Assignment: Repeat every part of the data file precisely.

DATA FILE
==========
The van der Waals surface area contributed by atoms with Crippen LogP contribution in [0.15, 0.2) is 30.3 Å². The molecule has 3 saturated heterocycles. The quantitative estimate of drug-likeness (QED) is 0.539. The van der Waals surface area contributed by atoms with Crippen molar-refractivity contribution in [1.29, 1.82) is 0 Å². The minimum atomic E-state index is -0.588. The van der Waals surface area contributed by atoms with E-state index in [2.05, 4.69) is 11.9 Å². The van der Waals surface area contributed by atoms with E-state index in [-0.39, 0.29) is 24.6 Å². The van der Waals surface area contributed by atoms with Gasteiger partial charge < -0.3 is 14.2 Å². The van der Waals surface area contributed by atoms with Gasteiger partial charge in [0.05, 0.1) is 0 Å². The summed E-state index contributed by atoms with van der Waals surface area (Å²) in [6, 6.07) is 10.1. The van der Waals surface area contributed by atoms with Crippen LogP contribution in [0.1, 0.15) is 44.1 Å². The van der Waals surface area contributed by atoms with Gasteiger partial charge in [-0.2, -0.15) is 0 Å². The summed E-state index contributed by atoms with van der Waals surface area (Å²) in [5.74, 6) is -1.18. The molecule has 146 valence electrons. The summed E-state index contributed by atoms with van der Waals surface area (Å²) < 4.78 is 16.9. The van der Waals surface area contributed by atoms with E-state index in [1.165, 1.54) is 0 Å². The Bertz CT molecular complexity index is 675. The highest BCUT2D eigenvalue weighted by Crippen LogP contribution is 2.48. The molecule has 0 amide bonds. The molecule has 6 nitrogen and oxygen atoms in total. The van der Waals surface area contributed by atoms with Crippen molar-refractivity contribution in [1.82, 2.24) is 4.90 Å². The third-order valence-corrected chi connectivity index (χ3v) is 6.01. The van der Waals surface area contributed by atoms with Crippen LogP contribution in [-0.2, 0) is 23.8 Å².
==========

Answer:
The van der Waals surface area contributed by atoms with Crippen LogP contribution in [0.15, 0.2) is 30.3 Å². The molecule has 3 saturated heterocycles. The quantitative estimate of drug-likeness (QED) is 0.539. The van der Waals surface area contributed by atoms with Crippen molar-refractivity contribution in [1.29, 1.82) is 0 Å². The minimum atomic E-state index is -0.588. The van der Waals surface area contributed by atoms with E-state index in [2.05, 4.69) is 11.9 Å². The van der Waals surface area contributed by atoms with E-state index in [-0.39, 0.29) is 24.6 Å². The van der Waals surface area contributed by atoms with Gasteiger partial charge < -0.3 is 14.2 Å². The van der Waals surface area contributed by atoms with Gasteiger partial charge in [0.05, 0.1) is 0 Å². The summed E-state index contributed by atoms with van der Waals surface area (Å²) in [6, 6.07) is 10.1. The van der Waals surface area contributed by atoms with Crippen LogP contribution in [0.1, 0.15) is 44.1 Å². The van der Waals surface area contributed by atoms with Gasteiger partial charge in [-0.2, -0.15) is 0 Å². The summed E-state index contributed by atoms with van der Waals surface area (Å²) in [5.74, 6) is -1.18. The molecule has 146 valence electrons. The summed E-state index contributed by atoms with van der Waals surface area (Å²) < 4.78 is 16.9. The van der Waals surface area contributed by atoms with E-state index in [1.165, 1.54) is 0 Å². The Bertz CT molecular complexity index is 675. The highest BCUT2D eigenvalue weighted by Crippen LogP contribution is 2.48. The molecule has 0 amide bonds. The molecule has 6 nitrogen and oxygen atoms in total. The van der Waals surface area contributed by atoms with Crippen molar-refractivity contribution in [1.82, 2.24) is 4.90 Å². The third-order valence-corrected chi connectivity index (χ3v) is 6.01. The van der Waals surface area contributed by atoms with Crippen LogP contribution in [-0.2, 0) is 23.8 Å².